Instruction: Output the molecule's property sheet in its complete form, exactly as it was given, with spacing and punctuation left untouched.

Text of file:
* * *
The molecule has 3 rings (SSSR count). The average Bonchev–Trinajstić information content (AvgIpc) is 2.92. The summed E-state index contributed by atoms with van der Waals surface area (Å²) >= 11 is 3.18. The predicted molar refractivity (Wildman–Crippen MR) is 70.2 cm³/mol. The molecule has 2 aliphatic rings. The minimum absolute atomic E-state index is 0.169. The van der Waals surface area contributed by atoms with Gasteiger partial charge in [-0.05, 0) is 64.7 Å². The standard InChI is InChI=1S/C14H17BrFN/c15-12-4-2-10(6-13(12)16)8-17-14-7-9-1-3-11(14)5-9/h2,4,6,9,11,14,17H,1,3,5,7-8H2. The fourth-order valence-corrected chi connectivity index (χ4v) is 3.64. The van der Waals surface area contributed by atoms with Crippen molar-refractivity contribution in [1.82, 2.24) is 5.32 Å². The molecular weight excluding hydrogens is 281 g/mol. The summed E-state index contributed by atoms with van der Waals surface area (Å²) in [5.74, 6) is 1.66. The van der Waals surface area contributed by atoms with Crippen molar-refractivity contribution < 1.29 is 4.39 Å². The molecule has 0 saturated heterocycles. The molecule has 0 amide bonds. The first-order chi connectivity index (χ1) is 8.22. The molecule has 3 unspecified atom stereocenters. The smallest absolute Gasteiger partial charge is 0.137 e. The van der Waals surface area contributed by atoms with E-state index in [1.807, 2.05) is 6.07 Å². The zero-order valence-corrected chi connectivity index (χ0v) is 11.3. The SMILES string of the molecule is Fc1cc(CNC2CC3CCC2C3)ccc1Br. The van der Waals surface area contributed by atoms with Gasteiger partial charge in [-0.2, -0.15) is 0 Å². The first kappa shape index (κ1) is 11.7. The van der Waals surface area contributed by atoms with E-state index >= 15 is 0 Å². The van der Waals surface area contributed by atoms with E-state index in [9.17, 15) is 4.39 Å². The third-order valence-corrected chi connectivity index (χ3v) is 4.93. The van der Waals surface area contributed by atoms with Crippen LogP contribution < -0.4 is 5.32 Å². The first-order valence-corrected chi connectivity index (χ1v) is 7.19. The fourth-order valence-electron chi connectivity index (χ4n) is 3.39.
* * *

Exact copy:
The molecule has 3 rings (SSSR count). The average Bonchev–Trinajstić information content (AvgIpc) is 2.92. The summed E-state index contributed by atoms with van der Waals surface area (Å²) >= 11 is 3.18. The predicted molar refractivity (Wildman–Crippen MR) is 70.2 cm³/mol. The molecule has 2 aliphatic rings. The minimum absolute atomic E-state index is 0.169. The van der Waals surface area contributed by atoms with Gasteiger partial charge in [-0.05, 0) is 64.7 Å². The standard InChI is InChI=1S/C14H17BrFN/c15-12-4-2-10(6-13(12)16)8-17-14-7-9-1-3-11(14)5-9/h2,4,6,9,11,14,17H,1,3,5,7-8H2. The fourth-order valence-corrected chi connectivity index (χ4v) is 3.64. The van der Waals surface area contributed by atoms with Crippen molar-refractivity contribution in [1.82, 2.24) is 5.32 Å². The molecular weight excluding hydrogens is 281 g/mol. The summed E-state index contributed by atoms with van der Waals surface area (Å²) in [5.74, 6) is 1.66. The van der Waals surface area contributed by atoms with Crippen molar-refractivity contribution < 1.29 is 4.39 Å². The molecule has 0 saturated heterocycles. The molecule has 0 amide bonds. The first-order chi connectivity index (χ1) is 8.22. The molecule has 3 unspecified atom stereocenters. The smallest absolute Gasteiger partial charge is 0.137 e. The van der Waals surface area contributed by atoms with E-state index in [1.807, 2.05) is 6.07 Å². The zero-order valence-corrected chi connectivity index (χ0v) is 11.3. The SMILES string of the molecule is Fc1cc(CNC2CC3CCC2C3)ccc1Br. The van der Waals surface area contributed by atoms with Gasteiger partial charge in [-0.2, -0.15) is 0 Å². The first kappa shape index (κ1) is 11.7. The van der Waals surface area contributed by atoms with E-state index >= 15 is 0 Å². The van der Waals surface area contributed by atoms with E-state index in [9.17, 15) is 4.39 Å². The third-order valence-corrected chi connectivity index (χ3v) is 4.93. The van der Waals surface area contributed by atoms with Crippen LogP contribution < -0.4 is 5.32 Å². The first-order valence-corrected chi connectivity index (χ1v) is 7.19. The fourth-order valence-electron chi connectivity index (χ4n) is 3.39.